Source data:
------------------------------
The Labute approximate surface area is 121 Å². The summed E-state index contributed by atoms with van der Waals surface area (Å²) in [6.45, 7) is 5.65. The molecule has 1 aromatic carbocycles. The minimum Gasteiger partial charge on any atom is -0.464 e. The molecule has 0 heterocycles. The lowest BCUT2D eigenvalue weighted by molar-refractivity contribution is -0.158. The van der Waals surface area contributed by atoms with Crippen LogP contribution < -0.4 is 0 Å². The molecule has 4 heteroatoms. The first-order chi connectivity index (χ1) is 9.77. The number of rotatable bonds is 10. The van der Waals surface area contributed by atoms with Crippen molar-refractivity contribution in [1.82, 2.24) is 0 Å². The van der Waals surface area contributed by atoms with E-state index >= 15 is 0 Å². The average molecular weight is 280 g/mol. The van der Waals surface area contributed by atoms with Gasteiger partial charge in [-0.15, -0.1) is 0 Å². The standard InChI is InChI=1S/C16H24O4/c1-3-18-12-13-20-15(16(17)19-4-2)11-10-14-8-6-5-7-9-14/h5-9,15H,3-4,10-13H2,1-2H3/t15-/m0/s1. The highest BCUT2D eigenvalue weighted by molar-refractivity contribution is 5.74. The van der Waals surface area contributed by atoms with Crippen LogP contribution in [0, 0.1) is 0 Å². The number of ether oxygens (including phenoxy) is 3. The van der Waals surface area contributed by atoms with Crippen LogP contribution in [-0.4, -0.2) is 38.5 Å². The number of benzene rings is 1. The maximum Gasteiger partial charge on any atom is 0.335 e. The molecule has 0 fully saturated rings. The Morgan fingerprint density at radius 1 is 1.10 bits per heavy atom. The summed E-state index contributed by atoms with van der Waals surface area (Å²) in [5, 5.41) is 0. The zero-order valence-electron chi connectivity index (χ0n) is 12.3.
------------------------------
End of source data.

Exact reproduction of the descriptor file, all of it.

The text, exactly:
The Labute approximate surface area is 121 Å². The summed E-state index contributed by atoms with van der Waals surface area (Å²) in [6.45, 7) is 5.65. The molecule has 1 aromatic carbocycles. The minimum Gasteiger partial charge on any atom is -0.464 e. The molecule has 0 heterocycles. The lowest BCUT2D eigenvalue weighted by molar-refractivity contribution is -0.158. The van der Waals surface area contributed by atoms with Crippen LogP contribution < -0.4 is 0 Å². The molecule has 4 heteroatoms. The first-order chi connectivity index (χ1) is 9.77. The number of rotatable bonds is 10. The van der Waals surface area contributed by atoms with Crippen molar-refractivity contribution in [1.82, 2.24) is 0 Å². The van der Waals surface area contributed by atoms with E-state index >= 15 is 0 Å². The average molecular weight is 280 g/mol. The van der Waals surface area contributed by atoms with Gasteiger partial charge in [-0.15, -0.1) is 0 Å². The standard InChI is InChI=1S/C16H24O4/c1-3-18-12-13-20-15(16(17)19-4-2)11-10-14-8-6-5-7-9-14/h5-9,15H,3-4,10-13H2,1-2H3/t15-/m0/s1. The highest BCUT2D eigenvalue weighted by molar-refractivity contribution is 5.74. The van der Waals surface area contributed by atoms with Crippen LogP contribution in [0, 0.1) is 0 Å². The number of ether oxygens (including phenoxy) is 3. The van der Waals surface area contributed by atoms with Crippen LogP contribution in [-0.4, -0.2) is 38.5 Å². The number of benzene rings is 1. The maximum Gasteiger partial charge on any atom is 0.335 e. The molecule has 0 fully saturated rings. The Morgan fingerprint density at radius 1 is 1.10 bits per heavy atom. The summed E-state index contributed by atoms with van der Waals surface area (Å²) in [5, 5.41) is 0. The zero-order valence-electron chi connectivity index (χ0n) is 12.3.